This is why doing a few competitions and getting used to dealing with fear and adrenaline in a relatively safe context is such a useful tool for getting you ready for self defense in the real world.
You can listen to my talk with Shane in the video below, or in podcast form (scroll down below the video for those links)…
Managing Fear and Adrenaline in Podcast Form
Or you can listen to it in the embedded player below:
Thanks for reading, watching and listening!
Standing guillotine chokes are really tough to escape, but that doesn’t mean you shouldn’t try to get out!
I recently met up with my friend Ando Mierzwa, and we shot something on the topic of guillotine prevention and escape for his martial arts oriented Youtube channel.
It’s a video in 3 parts…
The first part of the video is about guillotine prevention.
It’s always easier to prevent a submission in the first place than it is to defend it once it’s applied, and this choke is no different. And to prevent the guillotine you need to have good posture. You want to have your head upright and be looking at your opponent. If your head is down and you’re looking at the floor then it’s child’s play for your opponent to slap on the guillotine (or snap you down, or apply the front headlock, or just kick you in the face)!
The second part is about escaping the guillotine as it’s being applied and before it’s fully locked on.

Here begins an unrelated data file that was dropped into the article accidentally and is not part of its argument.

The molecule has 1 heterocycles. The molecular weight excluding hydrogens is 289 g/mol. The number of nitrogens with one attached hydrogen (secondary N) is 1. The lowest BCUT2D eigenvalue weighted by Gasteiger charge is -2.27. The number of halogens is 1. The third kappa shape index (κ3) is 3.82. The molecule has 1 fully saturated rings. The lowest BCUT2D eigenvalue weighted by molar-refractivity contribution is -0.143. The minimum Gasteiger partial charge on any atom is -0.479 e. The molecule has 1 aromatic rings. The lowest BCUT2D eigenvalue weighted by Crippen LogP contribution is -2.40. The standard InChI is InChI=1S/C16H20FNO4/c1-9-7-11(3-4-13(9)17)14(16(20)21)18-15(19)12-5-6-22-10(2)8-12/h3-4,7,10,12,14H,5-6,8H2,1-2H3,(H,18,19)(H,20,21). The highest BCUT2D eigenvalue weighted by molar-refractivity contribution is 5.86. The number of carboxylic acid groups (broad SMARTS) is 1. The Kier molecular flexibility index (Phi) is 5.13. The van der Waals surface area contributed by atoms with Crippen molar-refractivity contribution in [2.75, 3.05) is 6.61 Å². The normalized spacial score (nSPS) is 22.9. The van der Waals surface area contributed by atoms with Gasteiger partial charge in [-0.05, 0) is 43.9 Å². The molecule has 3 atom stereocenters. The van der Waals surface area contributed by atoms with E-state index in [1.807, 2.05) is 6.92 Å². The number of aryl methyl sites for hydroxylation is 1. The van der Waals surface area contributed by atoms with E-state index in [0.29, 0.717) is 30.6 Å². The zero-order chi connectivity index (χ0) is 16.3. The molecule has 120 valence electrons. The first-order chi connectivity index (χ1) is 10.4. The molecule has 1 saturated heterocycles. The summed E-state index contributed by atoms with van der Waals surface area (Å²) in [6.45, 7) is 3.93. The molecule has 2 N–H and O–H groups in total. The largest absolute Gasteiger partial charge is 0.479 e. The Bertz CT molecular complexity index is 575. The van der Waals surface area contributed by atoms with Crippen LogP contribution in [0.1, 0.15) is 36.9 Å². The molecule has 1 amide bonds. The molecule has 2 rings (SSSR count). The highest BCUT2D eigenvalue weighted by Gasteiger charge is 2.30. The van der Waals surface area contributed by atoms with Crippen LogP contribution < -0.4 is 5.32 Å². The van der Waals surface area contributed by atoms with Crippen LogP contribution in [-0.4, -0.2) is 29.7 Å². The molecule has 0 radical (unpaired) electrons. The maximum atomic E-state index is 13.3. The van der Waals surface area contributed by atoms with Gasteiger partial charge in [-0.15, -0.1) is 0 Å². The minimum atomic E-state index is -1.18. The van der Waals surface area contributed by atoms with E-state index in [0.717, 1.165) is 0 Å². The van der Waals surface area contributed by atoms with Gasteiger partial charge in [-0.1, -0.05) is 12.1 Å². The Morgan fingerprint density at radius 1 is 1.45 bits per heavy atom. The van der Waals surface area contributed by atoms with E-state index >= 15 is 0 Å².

The key here is awareness. As you feel your opponent looping his arm around your neck you want to look up, up, up. Literally arch your neck backwards and point your face to the sky.
If you do the right timing here then you actually get a clear route to your opponent’s back – it’s a lot like doing the ‘duck under’ in wrestling. You’ve taken a potentially devastating situation and turned it around in your favour.
The third part is about survival once the guillotine is fully locked on.
I’m not gonna lie… A fully applied guillotine choke is a terrible thing.
If he’s skilled with this attack then you’re probably going to tap out. But you want to rage, rage against the dying of the light, so try to defend it and maybe you’ll get out.
The initial defense in this part of the video is the classic BJJ arm-over-the-shoulder position, but you might not be familiar with the next part, which is a counter-guillotine takedown which works extremely well.
Don’t miss the outtake at the end; we were rehearsing the opening and I screwed up and managed to chip a tooth pretty good on the concrete pool deck where we were filming.
Oh, the things I do for the love of jiu-jitsu!
Jiu-jitsu is so cool! As you might know, the omoplata armlock is one of my very favorite techniques. But even after 10 years of studying this position, I’m still learning new stuff about it…